For example, a VST company such as Spitfire Audio (one of my favourites) will bring in an orchestra into a massive recording studio and work with them tireless for weeks or even months. They will get them to painstakingly record individual notes at different velocities, with different playing techniques to capture a huge variety of musical notes. They then edit, organise, and program these samples into to a VST plug-in which you can upload in your DAW.
Audio companies have created VSTs for practically any instrument you can imagine. Nowadays you can get VSTs for drums, guitars, basses, vocals, orchestral instruments, pianos, organs, and synthesisers. These are just common examples; you name it and it’s probably been done. Obscure and unusual instruments can also be found in the form of VSTs. A lot of DAWs these days come with their own VSTs, but the options are limited. However, there are hundreds of companies that make VSTs, you’ll never be short to find them, and most likely you’ll become addicted to buying them, like me. They are super fun to play around with.
How easy is it to use VSTs?
Incredibly easy. It’s as easy as clicking ‘insert VST’ on an instrument track in your DAW. Even after you’ve recorded all of your MIDI notes, you can change the VST at any time, it’s never permanent. So, if you decide you no longer like the grand piano you chose to begin with, simply select another VST and the sounds will change.
This is what is so ground breaking about using MIDI with VSTs. Practically any instrument in the world is now available at your fingertips, in your home studio. How cool is that? Now you know all about MIDI, the history, how it works, what it looks like, and how we generate sound and music from MIDI data. Now let’s move on to what you came here for, to learn about MIDI keyboards.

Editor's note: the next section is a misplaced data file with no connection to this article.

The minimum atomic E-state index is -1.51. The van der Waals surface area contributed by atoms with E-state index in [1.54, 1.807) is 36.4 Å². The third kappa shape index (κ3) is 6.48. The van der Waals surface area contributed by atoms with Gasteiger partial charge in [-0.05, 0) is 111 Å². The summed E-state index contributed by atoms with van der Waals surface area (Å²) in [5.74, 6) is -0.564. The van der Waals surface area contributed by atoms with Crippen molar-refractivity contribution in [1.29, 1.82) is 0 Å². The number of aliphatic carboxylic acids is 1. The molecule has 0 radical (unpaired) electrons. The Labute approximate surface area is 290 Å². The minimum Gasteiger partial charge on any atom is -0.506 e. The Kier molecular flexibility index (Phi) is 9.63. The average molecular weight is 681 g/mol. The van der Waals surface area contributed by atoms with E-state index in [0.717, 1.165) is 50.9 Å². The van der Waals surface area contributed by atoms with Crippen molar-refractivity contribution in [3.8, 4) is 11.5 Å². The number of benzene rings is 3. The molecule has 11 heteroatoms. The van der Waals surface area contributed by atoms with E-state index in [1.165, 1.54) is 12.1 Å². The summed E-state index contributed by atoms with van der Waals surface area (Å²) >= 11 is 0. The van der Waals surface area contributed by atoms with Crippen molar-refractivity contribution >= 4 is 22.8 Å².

What is a MIDI keyboard?
At first glance a MIDI keyboard looks like any normal keyboard. The ones that have a selection of virtual instrument pre-sets available, that sound through the keyboards’ speakers when you play a note. But remember what I said earlier? MIDI is just data that carries information. A MIDI keyboard generates absolutely no sound or music, it’s responsible for transferring MIDI data.
You play a MIDI keyboard just like a regular keyboard, but when you do it carries the MIDI information to your computer. What you play comes out of your speakers or headphones -connected to your audio interface– in real time. Whichever VST you choose, will be the one responsible for generating the audio. So, if you have a piano selected, it will seem just like you’re playing a real piano. If you hit record, the data is stored as colourful rectangle notes.
MIDI keyboards are incredibly versatile. They come in different sizes, shapes, and can include extra buttons, knobs, wheels, drum pads, and sliders to increase functionality. Now you we’ve answered ‘what is a MIDI keyboard?’, let’s examine each aspect of MIDI keyboards one by one.
Size – It’s Down to Preference
MIDI keyboards come in different sizes, which is determined by how many keys they have. The most common sizes come with 25, 32, 49, 61, or 88 keys, in terms of length they are approximately as follows:
- 25 Keys –12.5 inches (31.7cm)
- 32 Keys – 17 inches (43.7cm)
- 49 Keys – 32 inches (81cm)
- 61 Keys – 39.5 inches (100cm)
- 88 Keys –58.5 inches (145cm)
Which size is right for you?